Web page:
Birthday Fun

I just got back from Spring Break a couple days ago and I promise I’ll post about those shortly, but first I thought I’d talk a little about how my time in Bath is going.

My birthday was a couple weeks ago and it was strange because it actually was my very first birthday away from home (I even went home for the weekend freshman year of college). I had a really nice time, though! I spent most of the day relaxing in my flat which is honestly just what I needed. For dinner myself and a couple friends went to a place called Gourmet Burger Kitchen where we get student discounts – the burgers were delicious! Then, after dinner, my roommate and I went to a small movie theatre where we had free tickets to go see The Grand Budapest Hotel, the new Wes Anderson film. I haven’t seen very many of his films, but I really liked this one. It was quirky and funny but also had a good plot with heartwarming characters. Then, when we got back, my flatmates and some housemates “surprised” me with chocolate cake (I put surprised in quotes only because there had been hints)! A very nice, chill day. :)

In terms of Bath/the semester in general, everything’s great. Papers are due in the next couple of weeks, so the semester is starting to wind down. After the essays are done all I’ll have left is finals!! Time flies, I guess. 

I really do love the city of Bath. One thing I noticed over Spring Break was how much I missed it. I kept comparing the cities we were in (which were all fabulous) to Bath and what made it different/not necessarily as likeable. I really am going to miss it like crazy when I go back to America – especially since I may never get to come back! Ha, I didn’t mean for this post to get so sentimental and kind of sad, but I guess I didn’t expect for Bath to feel as homey as it’s become – it’s a great place!

Anyway, that’s pretty much all I have to say, haha. Just a short and sweet post for now. I’ll update about Italy and Greece soon!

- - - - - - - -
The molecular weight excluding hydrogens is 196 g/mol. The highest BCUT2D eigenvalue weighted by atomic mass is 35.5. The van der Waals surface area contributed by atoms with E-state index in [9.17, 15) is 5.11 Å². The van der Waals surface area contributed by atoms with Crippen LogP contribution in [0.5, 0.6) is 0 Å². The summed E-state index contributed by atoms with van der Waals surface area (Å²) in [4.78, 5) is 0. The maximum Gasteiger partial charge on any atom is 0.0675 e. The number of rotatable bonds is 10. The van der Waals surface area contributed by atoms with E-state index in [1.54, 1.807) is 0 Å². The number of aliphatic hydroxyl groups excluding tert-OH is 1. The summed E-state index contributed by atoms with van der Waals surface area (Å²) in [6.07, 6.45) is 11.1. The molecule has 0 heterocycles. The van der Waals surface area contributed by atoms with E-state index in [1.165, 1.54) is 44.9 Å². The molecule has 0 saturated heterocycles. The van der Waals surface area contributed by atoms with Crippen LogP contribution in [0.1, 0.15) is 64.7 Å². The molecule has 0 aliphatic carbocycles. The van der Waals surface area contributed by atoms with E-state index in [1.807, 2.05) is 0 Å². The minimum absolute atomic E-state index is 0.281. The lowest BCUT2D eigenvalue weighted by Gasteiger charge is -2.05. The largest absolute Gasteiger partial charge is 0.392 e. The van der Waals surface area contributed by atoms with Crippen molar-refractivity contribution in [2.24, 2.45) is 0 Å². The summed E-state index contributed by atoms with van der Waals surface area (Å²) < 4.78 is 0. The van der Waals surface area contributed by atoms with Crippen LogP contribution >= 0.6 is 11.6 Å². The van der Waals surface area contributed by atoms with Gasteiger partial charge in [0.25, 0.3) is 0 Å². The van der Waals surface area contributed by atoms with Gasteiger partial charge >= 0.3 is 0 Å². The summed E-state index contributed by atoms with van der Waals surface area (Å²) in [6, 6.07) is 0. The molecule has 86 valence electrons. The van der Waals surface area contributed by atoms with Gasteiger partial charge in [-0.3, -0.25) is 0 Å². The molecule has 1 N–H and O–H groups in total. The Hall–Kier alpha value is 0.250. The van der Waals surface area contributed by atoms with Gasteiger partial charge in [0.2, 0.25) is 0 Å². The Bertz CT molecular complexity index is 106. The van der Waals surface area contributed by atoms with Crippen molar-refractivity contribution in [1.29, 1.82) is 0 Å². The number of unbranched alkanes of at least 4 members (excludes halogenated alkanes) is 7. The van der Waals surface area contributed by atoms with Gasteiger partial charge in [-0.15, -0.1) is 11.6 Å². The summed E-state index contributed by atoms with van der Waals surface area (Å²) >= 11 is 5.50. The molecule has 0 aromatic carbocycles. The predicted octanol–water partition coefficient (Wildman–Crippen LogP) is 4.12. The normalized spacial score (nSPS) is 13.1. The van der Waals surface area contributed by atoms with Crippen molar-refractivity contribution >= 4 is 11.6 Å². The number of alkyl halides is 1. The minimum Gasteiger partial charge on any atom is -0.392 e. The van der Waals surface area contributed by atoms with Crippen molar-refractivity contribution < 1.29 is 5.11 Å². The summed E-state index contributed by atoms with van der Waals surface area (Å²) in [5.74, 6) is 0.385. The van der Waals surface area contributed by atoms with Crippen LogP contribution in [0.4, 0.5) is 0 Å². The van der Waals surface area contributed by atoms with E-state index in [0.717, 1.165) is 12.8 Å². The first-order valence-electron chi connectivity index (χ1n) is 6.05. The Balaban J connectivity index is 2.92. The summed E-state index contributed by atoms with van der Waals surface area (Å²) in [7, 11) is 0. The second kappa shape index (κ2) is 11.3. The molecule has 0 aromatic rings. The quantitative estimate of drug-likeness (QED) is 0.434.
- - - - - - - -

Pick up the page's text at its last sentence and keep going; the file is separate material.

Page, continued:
Oxford (Part Two)!

Our program spent a whole week studying in Oxford and what can I say? It was absolutely amazing. I think I could spend a whole month in Oxford and not feel like I’ve seen everything I should. What with 40+ colleges, parks, pubs, and museums there’s so much history and cultural things to see. We managed to do a lot in a week, though, and I feel very privileged.

We left early Saturday morning and arrived before noon. We stayed at University College which is the oldest college in Oxford. It’s sort of a running joke that every college in Oxford likes to claim that they’re the oldest, but Univ. actually has the documentation to prove it so boom there it is. My room was on the main quad, which meant I was super close to the front gate and the dining hall, but farther away from my classes – still within 10 minutes, though. The room was so big! They’re set up suite style with a common room and two bedrooms. There were lots of windows – with the curtains you didn’t need any electrical lighting until dusk. After arrival we just got quick tours of the surrounding area so we could acquaint ourselves with Oxford – I felt cool that I knew my way around a little better because I had been there before!

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Univ. Quad